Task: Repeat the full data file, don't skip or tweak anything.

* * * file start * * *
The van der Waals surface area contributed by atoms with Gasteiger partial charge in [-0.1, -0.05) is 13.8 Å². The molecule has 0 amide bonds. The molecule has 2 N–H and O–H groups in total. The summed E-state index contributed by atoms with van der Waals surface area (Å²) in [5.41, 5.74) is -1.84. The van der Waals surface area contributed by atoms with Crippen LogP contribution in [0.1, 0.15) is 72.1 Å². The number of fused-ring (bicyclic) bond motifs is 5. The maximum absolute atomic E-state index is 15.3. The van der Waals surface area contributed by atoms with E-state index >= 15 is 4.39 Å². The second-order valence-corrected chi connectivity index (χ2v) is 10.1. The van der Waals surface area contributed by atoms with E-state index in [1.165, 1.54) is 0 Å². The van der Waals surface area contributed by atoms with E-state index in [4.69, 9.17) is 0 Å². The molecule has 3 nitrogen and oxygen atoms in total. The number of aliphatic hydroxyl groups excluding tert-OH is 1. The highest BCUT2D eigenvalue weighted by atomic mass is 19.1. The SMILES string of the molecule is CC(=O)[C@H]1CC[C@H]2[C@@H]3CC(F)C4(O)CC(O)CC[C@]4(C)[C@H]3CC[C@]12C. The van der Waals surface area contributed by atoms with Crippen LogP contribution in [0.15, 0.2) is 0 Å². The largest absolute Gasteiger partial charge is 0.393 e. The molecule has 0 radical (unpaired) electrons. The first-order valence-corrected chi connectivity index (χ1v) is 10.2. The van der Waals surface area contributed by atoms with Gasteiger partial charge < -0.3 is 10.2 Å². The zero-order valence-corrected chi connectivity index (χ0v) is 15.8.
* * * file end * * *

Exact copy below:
The van der Waals surface area contributed by atoms with Gasteiger partial charge in [-0.1, -0.05) is 13.8 Å². The molecule has 0 amide bonds. The molecule has 2 N–H and O–H groups in total. The summed E-state index contributed by atoms with van der Waals surface area (Å²) in [5.41, 5.74) is -1.84. The van der Waals surface area contributed by atoms with Crippen LogP contribution in [0.1, 0.15) is 72.1 Å². The number of fused-ring (bicyclic) bond motifs is 5. The maximum absolute atomic E-state index is 15.3. The van der Waals surface area contributed by atoms with E-state index >= 15 is 4.39 Å². The second-order valence-corrected chi connectivity index (χ2v) is 10.1. The van der Waals surface area contributed by atoms with E-state index in [1.165, 1.54) is 0 Å². The van der Waals surface area contributed by atoms with E-state index in [4.69, 9.17) is 0 Å². The molecule has 3 nitrogen and oxygen atoms in total. The number of aliphatic hydroxyl groups excluding tert-OH is 1. The highest BCUT2D eigenvalue weighted by atomic mass is 19.1. The SMILES string of the molecule is CC(=O)[C@H]1CC[C@H]2[C@@H]3CC(F)C4(O)CC(O)CC[C@]4(C)[C@H]3CC[C@]12C. The van der Waals surface area contributed by atoms with Crippen LogP contribution in [0.15, 0.2) is 0 Å². The largest absolute Gasteiger partial charge is 0.393 e. The molecule has 0 radical (unpaired) electrons. The first-order valence-corrected chi connectivity index (χ1v) is 10.2. The van der Waals surface area contributed by atoms with Gasteiger partial charge < -0.3 is 10.2 Å². The zero-order valence-corrected chi connectivity index (χ0v) is 15.8.